Building partnerships between The Union and Civil Society

Building partnerships between The Union and Civil Society

The Union’s President Dr E Jane Carter presented an overview of The Union to civil society members and other interested participants at the 47th Union World Conference on Lung Health.

Speaking as part of the Community Common programme, Jane presented the unique history of The Union, describing how The Union was established in 1920 when 31 countries came together to deal with the intractable threat of tuberculosis (TB) which, at that time, was accounting for one in four deaths throughout Europe.  

“The Union has always, since its very inception, been united by the goal to eliminate tuberculosis.”

The session also highlighted the essential role played by civil society in the global fight against TB and went on to consider the potential of partnerships between civil society organisations and The Union as a way to advocate for change.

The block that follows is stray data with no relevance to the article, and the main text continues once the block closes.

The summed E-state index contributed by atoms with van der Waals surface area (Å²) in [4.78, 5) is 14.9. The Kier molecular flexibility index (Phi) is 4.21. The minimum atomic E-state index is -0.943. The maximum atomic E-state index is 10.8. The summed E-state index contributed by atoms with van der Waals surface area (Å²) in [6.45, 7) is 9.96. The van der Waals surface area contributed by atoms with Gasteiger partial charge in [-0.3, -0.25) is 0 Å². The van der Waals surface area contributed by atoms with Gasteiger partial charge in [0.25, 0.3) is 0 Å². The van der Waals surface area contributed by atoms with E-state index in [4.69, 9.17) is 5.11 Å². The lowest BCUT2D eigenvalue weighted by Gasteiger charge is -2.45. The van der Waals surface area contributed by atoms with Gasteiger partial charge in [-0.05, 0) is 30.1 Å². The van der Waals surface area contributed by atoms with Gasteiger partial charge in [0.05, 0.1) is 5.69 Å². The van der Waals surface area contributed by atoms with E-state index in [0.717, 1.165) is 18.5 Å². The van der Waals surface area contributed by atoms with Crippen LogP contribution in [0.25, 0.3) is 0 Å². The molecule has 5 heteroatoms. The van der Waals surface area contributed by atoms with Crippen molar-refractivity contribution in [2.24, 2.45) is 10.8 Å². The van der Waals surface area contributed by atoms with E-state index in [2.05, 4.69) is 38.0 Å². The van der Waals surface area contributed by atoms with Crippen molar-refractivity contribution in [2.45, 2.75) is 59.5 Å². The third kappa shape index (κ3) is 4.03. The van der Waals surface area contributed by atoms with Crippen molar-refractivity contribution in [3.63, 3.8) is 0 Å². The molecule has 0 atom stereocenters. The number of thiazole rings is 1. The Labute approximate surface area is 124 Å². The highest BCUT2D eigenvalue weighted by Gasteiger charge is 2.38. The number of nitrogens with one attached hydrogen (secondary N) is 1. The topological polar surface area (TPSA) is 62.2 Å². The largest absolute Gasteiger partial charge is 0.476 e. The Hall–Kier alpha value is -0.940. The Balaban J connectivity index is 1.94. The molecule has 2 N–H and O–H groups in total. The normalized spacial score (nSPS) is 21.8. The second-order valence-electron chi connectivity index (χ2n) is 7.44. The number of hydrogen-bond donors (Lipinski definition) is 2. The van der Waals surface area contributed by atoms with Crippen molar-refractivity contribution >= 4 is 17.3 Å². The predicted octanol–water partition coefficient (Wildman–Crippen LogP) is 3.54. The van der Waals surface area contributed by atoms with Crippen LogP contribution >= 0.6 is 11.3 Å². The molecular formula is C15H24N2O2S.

“Grassroots activists are a crucial link between local communities and the politicians who represent them and serve as an active reminder of the reality of dealing with this disease.  The Union was built on the principle of health solutions for the poor and there can be no solutions without taking the community voice into account.”  

The Union works closely with civil society members, and Jane explained the importance of having civil society representation sitting on its Board of Directors and involved in its programmes and advocacy.

Describing to the attendees how The Union World Conference provides a platform for attendees to see and understand the work of The Union, Jane continued:

“Through our conference and our other work, we want to move around the world and get closer to our members.  We have active members operating in 144 countries – we are truly a global organisation."

The session finished with a reworking of ‘The Blind Men and the Elephant”, a poem by John Godfrey Saxe.  

The basic premise of the poem is that a group of blind men all touch an elephant to learn what it is but each one only feels one part and interpret the elephant through their own particular experience.  They are all correct but their understanding only makes up a part of the whole. 

“In the same way, The Union is the sum of its many varied parts – and we are stronger for it. I urge you all this conference to find out about the many different elements of The Union."